As an able bodied person I take a lot of things for granted. I get out of bed in the morning without thinking, make breakfast, get my son ready for nursery, get dressed, brush my teeth etc. I work from home, so flit between my studio and childcare as well as housework almost seemlessly – things come naturally. When I’m ill, like I have been recently, it’s a different story and tasks are a lot harder to acheive, but I get better and things return to normal. But what if I felt like that everyday? What if everyday had to be a constant challenge?
Facing the daily to-do list of run-of-the-mill tasks like making the bed, washing the dishes, and doing the laundry can feel overwhelming when you live with a disability or mental health issue. Simple tasks can feel especially onerous – but those small acts of self-care can also bring us more comfort and improve our wellbeing.
I discovered the Instagram feed of Hannah Daisy today – an occupational therapist and survivor of mental illness and endometriosis who knows what it’s like to struggle to get out of bed in the morning. I’m an endometriosis survivor too, so I can relate. She created the “#BoringSelfCare” illustration series which aims to celebrate the small victories of accomplishing daily acts of self-care. It’s beautifully simple and a great way of giving yourself a little, if only digital, pat on the back. The illustrations resemble DIY badges honouring achievements that require dedication, energy and resilience, even if they aren’t traditionally valued as such. One commemorates cooking and eating a nourishing meal, another changing the sheets or going outside. Such undertakings can seem simple, but for those dealing with disability, depression, anxiety or fatigue, they can be revolutionary.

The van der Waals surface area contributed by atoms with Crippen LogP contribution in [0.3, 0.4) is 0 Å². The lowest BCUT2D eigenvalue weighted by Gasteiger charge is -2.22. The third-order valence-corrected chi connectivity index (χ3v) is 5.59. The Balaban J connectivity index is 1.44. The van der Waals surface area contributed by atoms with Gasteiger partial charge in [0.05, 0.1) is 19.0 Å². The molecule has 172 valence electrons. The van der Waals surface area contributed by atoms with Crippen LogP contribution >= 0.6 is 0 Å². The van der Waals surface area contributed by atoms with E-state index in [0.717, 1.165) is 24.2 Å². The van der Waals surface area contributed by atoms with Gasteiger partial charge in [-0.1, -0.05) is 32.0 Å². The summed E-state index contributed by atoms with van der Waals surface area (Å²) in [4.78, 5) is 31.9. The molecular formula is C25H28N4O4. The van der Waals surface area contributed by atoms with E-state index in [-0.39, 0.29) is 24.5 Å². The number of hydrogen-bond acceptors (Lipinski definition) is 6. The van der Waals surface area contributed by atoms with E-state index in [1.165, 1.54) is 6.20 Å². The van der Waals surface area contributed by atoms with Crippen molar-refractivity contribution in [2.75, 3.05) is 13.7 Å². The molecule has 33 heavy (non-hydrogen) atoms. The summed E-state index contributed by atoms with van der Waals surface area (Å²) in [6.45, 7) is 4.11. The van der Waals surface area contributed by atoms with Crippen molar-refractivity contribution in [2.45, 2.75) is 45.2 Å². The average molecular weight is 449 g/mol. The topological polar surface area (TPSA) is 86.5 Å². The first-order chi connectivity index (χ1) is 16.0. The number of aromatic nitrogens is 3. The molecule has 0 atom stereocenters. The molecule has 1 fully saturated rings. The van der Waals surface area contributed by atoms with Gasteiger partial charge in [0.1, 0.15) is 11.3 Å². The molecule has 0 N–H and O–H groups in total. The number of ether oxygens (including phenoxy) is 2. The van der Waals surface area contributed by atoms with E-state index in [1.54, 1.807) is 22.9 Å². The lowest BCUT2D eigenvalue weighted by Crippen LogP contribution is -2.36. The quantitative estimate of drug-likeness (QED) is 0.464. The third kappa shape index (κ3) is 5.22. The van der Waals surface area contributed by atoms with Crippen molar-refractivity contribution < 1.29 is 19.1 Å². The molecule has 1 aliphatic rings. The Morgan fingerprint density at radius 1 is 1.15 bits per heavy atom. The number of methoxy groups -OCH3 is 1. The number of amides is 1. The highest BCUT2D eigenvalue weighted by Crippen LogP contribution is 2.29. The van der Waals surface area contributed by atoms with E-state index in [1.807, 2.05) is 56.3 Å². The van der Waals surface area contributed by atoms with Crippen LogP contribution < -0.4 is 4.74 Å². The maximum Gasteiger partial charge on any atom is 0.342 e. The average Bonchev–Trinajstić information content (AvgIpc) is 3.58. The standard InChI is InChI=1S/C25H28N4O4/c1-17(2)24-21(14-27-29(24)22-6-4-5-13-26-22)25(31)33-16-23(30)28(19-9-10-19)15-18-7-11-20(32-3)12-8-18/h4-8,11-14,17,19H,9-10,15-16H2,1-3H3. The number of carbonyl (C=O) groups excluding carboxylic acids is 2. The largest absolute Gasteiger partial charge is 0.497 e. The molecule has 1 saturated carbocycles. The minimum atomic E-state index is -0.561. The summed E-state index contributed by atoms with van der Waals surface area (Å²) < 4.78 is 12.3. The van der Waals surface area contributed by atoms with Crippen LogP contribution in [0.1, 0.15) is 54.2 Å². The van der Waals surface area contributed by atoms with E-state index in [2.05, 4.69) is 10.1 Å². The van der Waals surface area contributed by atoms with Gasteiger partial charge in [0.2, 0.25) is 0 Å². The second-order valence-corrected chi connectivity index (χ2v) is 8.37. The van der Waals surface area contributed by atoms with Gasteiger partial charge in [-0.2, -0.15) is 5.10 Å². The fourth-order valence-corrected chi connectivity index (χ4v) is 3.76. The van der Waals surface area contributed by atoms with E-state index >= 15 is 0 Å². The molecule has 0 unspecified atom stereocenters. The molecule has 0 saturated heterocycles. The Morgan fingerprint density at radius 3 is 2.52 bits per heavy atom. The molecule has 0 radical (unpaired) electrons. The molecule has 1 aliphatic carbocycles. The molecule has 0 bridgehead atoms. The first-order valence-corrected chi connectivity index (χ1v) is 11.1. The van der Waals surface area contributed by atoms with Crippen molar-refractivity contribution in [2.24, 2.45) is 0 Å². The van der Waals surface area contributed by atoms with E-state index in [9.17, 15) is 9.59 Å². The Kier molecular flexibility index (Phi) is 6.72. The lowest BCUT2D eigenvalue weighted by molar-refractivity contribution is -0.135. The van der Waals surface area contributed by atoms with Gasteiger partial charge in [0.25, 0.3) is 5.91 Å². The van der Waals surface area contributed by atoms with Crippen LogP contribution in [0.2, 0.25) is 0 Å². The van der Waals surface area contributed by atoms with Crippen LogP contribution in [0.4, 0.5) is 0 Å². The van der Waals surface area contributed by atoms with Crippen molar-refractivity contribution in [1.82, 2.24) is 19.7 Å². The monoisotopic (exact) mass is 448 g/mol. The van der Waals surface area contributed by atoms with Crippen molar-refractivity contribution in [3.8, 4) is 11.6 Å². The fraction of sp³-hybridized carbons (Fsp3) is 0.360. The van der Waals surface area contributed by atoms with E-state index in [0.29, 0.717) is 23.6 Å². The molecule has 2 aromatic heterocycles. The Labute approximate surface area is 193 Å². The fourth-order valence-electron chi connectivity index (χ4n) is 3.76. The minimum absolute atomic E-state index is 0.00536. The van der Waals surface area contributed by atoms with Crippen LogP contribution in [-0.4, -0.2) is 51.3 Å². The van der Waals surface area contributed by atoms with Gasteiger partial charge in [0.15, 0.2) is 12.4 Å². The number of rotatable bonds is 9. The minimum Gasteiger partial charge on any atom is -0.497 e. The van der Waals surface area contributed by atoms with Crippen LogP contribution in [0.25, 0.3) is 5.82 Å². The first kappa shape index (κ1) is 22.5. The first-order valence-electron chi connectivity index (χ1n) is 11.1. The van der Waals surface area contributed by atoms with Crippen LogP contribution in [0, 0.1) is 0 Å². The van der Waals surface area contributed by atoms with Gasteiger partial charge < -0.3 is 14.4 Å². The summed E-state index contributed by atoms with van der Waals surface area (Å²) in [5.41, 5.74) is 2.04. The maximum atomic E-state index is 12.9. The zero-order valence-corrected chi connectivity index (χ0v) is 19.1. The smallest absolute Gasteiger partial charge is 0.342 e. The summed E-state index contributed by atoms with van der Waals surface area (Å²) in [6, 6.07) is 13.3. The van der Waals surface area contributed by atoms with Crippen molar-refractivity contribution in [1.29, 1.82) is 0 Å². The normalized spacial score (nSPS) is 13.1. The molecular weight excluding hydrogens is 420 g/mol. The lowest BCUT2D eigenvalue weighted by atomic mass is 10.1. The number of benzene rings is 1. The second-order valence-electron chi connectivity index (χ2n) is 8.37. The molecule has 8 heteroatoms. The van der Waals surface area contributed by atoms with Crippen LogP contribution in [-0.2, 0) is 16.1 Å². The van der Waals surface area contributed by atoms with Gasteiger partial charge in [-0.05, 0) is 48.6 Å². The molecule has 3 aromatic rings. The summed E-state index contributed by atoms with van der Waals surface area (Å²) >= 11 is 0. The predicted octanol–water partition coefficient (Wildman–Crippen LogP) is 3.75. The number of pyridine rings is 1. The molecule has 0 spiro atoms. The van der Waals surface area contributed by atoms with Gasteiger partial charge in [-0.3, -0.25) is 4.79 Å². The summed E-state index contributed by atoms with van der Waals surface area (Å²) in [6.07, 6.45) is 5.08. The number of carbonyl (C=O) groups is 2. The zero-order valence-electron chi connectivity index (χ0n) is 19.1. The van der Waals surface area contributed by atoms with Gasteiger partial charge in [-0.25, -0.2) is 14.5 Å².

As an occupational therapist, Daisy helps people grappling with illness, disability or neurodiversity to accomplish daily tasks, sometimes helping them to readjust to former habits after a physical or mental transformation, other times helping them find completely new approaches and tactics.
“I started noticing that online, self-care was talked about in a very different way, often only about nice lovely things you can do for yourself, like a bubble bath, a massage, buying nice crystals, etc. In my profession, we talk about self-care involving a much wider range of ‘occupations’ or things you have to do every day. For example, doing the dishes, washing, dressing, housework and laundry,” Daisy says. “I started to draw these tasks and call them ‘#boringselfcare’ and share them on Instagram. I was amazed at the amount of people who could relate.”
She believes it’s important to celebrate these small acts of self-care – like going outside and getting some fresh air, going grocery shopping, and cooking and eating a nourishing meal. It’s worth celebrating the times you rise to the challenge and succeed despite everything you’re up against — it really is.
Daisy’s Instagram account can be found here @makedaisychains